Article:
Or maybe the Internet is not the menu, but the entire fast food restaurant.  In this case, it is no longer a place you go to for nourishment.  Here your decisions are guided by the indulgence you associate with the environment.   Some call this “infobesity.”  I see this played out as well in my own decisions to binge entire series on Netflix or mindlessly peruse Facebook and Instagram feeds with no other purpose than seeing pictures with an appetite that cannot be satiated.

In both of these scenarios, we are no longer allowing ourselves to think reasonably outside of our moment-to-moment existence.  Perhaps we need to be like those students choosing a dessert a month in advance, and ask ourselves some questions more difficult than how many calories we hope to consume.   If I were to pose some hard questions to myself it might look something like this:

  • In a month from now how many minutes would I consider to be reasonable for checking mail or social media?
  • In a month from now how many hours of watching movies and shows on Netflix would I consider to be reasonable?
  • In a month from now how many minutes would I want to devote to learning a new skill or meeting a new person?

You can ask yourself more questions, but why not stop first and think of what answers you would give to these three using the previous month’s decisions.

Please do not think that I say these things to shame or embarrass you because like Paul, I would be the first to admit that “I am the chief of sinners” with poor decision making online.  Actually Paul understood this disconnect in his own actions, writing to the Romans:

For I do not understand my own actions. For I do not do what I want, but I do the very thing I hate.

For I have the desire to do what is right, but not the ability to carry it out. (excerpt from Romans 7, ESV)

The truth is we all struggle with doing reasonable things for our own betterment and we all rationalize why we cannot commit to doing those things.  It might not be difficult for you to eat healthy food.  The difficulty for you might be to focus and read those texts that are collecting dust on your bookshelf.  The difficulty for you might be to devote the time learning how to play that instrument you always wanted to.  Or that difficulty might be trying to establish a stronger relationship with a friend or co-worker.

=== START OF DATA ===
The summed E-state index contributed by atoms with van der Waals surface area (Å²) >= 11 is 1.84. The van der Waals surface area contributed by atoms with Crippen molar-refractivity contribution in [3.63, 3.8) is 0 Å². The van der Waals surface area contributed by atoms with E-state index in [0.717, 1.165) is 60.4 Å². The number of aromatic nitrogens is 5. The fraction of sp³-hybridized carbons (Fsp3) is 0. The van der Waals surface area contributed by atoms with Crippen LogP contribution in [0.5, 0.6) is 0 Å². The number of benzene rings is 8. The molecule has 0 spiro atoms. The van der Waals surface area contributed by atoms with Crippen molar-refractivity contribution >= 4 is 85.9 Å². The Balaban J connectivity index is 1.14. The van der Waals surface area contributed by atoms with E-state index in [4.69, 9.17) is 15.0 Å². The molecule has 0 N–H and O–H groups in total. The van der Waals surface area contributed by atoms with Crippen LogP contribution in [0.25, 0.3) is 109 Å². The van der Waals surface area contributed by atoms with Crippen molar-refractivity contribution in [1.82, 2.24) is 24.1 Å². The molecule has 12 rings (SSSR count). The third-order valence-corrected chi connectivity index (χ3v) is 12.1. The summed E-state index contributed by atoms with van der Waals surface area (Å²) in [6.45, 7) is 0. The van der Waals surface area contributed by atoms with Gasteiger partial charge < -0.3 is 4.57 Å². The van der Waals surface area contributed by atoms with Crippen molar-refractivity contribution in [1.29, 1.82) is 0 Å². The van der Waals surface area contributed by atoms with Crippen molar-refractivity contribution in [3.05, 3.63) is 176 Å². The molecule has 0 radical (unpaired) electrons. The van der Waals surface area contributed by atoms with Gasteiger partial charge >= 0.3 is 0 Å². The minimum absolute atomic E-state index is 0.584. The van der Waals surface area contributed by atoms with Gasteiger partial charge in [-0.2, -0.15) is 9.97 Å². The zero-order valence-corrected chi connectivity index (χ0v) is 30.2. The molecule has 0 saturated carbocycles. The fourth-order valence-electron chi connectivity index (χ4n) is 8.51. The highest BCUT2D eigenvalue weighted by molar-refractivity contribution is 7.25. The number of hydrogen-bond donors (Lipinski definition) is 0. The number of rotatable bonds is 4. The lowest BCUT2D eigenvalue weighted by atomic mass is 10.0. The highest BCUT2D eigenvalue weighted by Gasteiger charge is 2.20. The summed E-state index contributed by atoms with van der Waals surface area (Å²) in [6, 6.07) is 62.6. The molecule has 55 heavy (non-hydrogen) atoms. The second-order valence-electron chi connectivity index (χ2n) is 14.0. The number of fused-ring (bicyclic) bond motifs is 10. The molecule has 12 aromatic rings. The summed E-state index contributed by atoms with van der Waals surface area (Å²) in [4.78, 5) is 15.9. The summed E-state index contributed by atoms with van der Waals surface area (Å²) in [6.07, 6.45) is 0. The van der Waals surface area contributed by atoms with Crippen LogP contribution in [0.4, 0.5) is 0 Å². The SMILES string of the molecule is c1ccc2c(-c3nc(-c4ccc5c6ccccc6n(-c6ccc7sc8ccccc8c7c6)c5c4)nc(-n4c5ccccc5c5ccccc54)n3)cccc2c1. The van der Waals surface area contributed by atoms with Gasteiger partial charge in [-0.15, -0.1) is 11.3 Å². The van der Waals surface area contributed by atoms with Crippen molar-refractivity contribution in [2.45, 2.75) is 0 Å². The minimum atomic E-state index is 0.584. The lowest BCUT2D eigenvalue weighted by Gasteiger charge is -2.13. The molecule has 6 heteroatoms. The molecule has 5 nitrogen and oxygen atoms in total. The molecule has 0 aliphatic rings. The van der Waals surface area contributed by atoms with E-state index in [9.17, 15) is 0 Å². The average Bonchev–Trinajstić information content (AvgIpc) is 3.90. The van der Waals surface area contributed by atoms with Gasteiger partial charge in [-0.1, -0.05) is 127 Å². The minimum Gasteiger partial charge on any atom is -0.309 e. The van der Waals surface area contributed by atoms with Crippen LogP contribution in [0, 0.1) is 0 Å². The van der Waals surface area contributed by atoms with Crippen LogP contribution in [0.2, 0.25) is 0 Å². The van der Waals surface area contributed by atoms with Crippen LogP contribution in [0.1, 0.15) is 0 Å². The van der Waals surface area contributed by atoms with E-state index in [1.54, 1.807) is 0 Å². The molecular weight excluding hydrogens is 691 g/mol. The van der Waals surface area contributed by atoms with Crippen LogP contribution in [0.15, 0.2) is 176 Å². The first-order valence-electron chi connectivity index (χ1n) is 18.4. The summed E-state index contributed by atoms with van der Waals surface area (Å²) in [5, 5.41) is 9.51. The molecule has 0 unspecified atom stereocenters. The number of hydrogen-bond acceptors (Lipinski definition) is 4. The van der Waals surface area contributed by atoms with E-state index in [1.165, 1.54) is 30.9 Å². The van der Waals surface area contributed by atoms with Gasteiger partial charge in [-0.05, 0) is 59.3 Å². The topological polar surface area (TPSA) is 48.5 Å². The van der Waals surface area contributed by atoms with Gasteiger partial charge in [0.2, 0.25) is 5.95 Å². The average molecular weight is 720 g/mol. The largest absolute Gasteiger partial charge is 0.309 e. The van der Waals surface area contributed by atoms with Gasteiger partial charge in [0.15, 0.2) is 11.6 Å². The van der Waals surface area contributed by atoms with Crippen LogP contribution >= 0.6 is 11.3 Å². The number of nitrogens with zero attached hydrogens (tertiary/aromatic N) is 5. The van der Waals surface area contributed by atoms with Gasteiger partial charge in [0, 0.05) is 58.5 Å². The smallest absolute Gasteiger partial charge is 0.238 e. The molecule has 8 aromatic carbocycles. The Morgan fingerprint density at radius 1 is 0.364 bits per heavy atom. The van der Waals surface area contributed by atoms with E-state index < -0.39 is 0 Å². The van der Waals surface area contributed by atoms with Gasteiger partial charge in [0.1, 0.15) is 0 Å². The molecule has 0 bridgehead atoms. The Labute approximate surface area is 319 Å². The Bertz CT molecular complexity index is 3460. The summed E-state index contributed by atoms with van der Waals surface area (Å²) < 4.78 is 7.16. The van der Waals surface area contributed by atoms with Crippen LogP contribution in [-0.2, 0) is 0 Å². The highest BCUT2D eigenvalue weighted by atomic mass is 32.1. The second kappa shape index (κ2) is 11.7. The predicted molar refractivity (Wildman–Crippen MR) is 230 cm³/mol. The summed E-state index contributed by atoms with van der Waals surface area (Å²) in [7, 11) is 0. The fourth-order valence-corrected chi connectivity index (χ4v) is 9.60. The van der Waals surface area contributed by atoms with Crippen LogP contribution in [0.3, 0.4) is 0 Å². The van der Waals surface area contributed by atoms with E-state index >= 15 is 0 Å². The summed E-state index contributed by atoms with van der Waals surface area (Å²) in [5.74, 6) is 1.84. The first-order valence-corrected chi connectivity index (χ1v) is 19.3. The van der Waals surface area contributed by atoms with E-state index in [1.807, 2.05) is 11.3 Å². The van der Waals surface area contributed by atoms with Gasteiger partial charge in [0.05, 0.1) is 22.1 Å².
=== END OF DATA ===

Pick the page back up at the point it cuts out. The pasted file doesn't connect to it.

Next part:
The point that Fitzsimons and Gobry make clear is that we cannot reason ourselves out of these difficulties because it is our desire that takes the wheel in moments of difficulty.  When confronted with dessert in three minutes, desire overrides our reason and tells us that an extra 1000 calories won’t hurt.  In an awkward or new social setting desire overrides our reason and tells us that staring a phone is perfectly normal.  After a long day of work, desire overrides reason and tells us that binging on junk food and Netflix will have no negative consequences.  If we do not begin the work of re-shaping, or re-imagining, our desires so that they hunger for the true, good, and beautiful, those mis-guided desires will shape us, and enslave us.  They will define our “one wild, and precious life.”

 So tell me, what is it you plan to do?


4 thoughts on “Infobesity in America